Tower’s been messing about on bikes since he was a kid, but in 2008 a chance meeting with Ian Halcott lead to him holding a job in the Twinline workshop and eventually stepping up to run the place when Ian relocated to California. Since then Jeff’s taken a more performance-focused approached with their builds.
“The goal with this project was to build something with as much reliable horsepower as I could and to make it look super good.” says Jeff. “This bike started life as a ’73 Yamaha RD350, I bought as a complete non-running bike. After about a year of sitting in the corner a customer contacted me about a new build. They wanted a bike similar to the “Goldhead” that Twinline built years before.”
“On this build I wanted everything to be more refined than the Goldhead. I wanted to use all the best parts available and make it better than all my previous builds. Luckily the customer was willing and we started buying parts. The motor was already rebuilt and most of the parts were in awesome shape so we had a great starting point.”
The shopping list started with all the items Jeff needed to upgrade the bikes handling. Racetech emulators were installed in the rebuilt forks and Works Performance shocks were bolted to the rear. A polished alloy swingarm from DG was then added to hold the rear wheel, which, like the front uses a Bridgestone BT45 tyre on a DID rim that’s been laced to an original hub. The riding position was revised by fitting Woodcraft clip-on bars and a set of custom mounted rear-set footpegs from Motobits.
The front brake has been rebuilt with stainless pistons, braided lines and a cross-drilled disk, and at the rear there’s a custom cable controlled set up for the drum. In the interest of performance gains via weight loss the bikes stock airbox and ‘Autolube’ oil tank were discarded and an antigravity battery has been mounted in the tail.
To get the reliable performance he was after Jeff installed a Power Dynamo/MZB iginition and charging system. The engines cylinders were mildly ported and the stock heads replaced with Super Webco units. He then picked out a top performing, great looking pair of expansion chamber headers and mufflers from Jim Lomas.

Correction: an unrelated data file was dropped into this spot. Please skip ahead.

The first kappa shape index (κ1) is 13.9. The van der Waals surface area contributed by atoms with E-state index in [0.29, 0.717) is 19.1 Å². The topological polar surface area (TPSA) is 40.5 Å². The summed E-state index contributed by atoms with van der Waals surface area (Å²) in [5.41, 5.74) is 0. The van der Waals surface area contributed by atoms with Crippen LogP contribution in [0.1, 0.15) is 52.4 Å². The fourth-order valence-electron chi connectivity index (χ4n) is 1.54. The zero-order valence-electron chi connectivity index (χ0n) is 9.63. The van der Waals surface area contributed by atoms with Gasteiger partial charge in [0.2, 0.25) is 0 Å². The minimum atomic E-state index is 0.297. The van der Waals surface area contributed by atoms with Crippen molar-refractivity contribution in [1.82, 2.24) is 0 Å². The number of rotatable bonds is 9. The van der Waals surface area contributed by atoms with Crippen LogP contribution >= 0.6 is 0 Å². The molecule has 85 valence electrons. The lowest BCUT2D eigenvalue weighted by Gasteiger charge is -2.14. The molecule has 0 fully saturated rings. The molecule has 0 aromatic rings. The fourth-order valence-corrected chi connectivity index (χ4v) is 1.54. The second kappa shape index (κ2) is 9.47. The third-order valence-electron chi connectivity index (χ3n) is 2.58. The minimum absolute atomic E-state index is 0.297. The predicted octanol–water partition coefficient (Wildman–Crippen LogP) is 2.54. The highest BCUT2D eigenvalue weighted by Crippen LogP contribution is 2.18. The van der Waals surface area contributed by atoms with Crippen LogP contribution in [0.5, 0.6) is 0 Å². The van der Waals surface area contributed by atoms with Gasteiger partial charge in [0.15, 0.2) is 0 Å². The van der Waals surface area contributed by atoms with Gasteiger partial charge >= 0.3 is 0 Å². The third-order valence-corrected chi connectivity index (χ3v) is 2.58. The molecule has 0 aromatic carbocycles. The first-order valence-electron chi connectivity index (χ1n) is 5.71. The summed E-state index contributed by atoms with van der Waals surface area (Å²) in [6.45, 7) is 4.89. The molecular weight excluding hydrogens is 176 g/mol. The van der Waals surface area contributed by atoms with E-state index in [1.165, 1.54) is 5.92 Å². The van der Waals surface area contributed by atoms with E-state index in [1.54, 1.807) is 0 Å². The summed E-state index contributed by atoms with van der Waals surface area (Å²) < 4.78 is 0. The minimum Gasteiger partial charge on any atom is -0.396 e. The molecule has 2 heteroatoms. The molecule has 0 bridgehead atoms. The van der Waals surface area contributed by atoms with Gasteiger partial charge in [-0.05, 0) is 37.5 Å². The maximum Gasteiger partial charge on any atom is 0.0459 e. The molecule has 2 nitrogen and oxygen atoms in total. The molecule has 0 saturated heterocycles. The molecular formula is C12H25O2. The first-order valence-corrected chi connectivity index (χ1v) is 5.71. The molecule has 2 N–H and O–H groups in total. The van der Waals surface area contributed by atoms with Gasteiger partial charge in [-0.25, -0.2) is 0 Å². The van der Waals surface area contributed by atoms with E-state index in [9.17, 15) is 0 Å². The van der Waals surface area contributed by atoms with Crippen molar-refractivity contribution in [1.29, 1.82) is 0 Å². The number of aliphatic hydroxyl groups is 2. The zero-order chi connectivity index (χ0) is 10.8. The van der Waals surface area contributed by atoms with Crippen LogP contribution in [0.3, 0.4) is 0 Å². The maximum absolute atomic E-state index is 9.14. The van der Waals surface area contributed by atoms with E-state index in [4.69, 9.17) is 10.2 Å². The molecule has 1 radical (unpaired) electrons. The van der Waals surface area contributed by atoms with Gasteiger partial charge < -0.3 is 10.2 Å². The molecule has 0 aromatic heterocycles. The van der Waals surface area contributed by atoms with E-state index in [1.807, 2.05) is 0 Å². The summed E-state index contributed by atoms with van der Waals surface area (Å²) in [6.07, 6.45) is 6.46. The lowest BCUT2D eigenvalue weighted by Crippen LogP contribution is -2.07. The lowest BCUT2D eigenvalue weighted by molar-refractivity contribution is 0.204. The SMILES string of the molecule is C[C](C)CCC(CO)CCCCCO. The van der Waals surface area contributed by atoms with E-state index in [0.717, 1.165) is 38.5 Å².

Improving upon the RD’s appearance came down to a few tasteful modifications. The seat and rear cowl are all new, with the rear lighting frenched into the tail. A singlemirror and Trailtech Vapor gauge clean up the front end and the forks have been polished to match the new swingarm. The engine was given a thorough clean and repainted in satin black, leaving a well balanced selection of unpainted details. And the bodywork was painted by Mitchell Smith in a classic gloss black and silver pinstripe scheme.
“The bike took about a year to build, but for a few months of that time it sat idle.” says Jeff. “In October 2015 I was trying to figure out what bike I would bring to The 2016 One Motorcycle Show when I realised this bike would be perfect. That decision also gave me the pressure and deadline I needed to get it done.”
At the One Motorcycle Show the Twinline Yamaha RD was the only two stroke on display and it got its fair share of compliments, but at the time of writing this Jeff was revisiting it’s tune. “I don’t have a power figure just yet, but the bike rides amazing. It starts easily and screams at full throttle. The suspension is perfect, worth every penny spent and based on the engine mods I’m hoping for between 45-50bhp.”
Later this year the Twinline name will find its way back to Ian Halcott. That doesn’t mean this is the last we’ll be seeing from Jeff though and here’s hoping that two-stroke engines remain a big part of his build portfolio.
Two Bangers! There’s nothing quite like the ring-a-ding-ding of a two-stroke motorcycle. Unfortunately, the days of manufacturers building road-going two strokes have long gone, so if you’re in the market for one you’ll be trawling the classifieds.
One legendary ‘oil burner’ to look out for is the <a href=”https://www.returnofthecaferacers.com/category/yamaha-motorcycle-cafe-racer/”>Yamaha</a> RD350. Classed as a sportsbike when it was first released, the RD is a reliable all-rounder capable of mid 5 second 0-60 times. By today’s standards, the RD’s running gear is somewhat outdated though, making them a great candidate for modern upgrades. This is exactly the approach Jeff Pochodowicz, aka Tower, at Twinline Motorcycles took with their latest RD based build.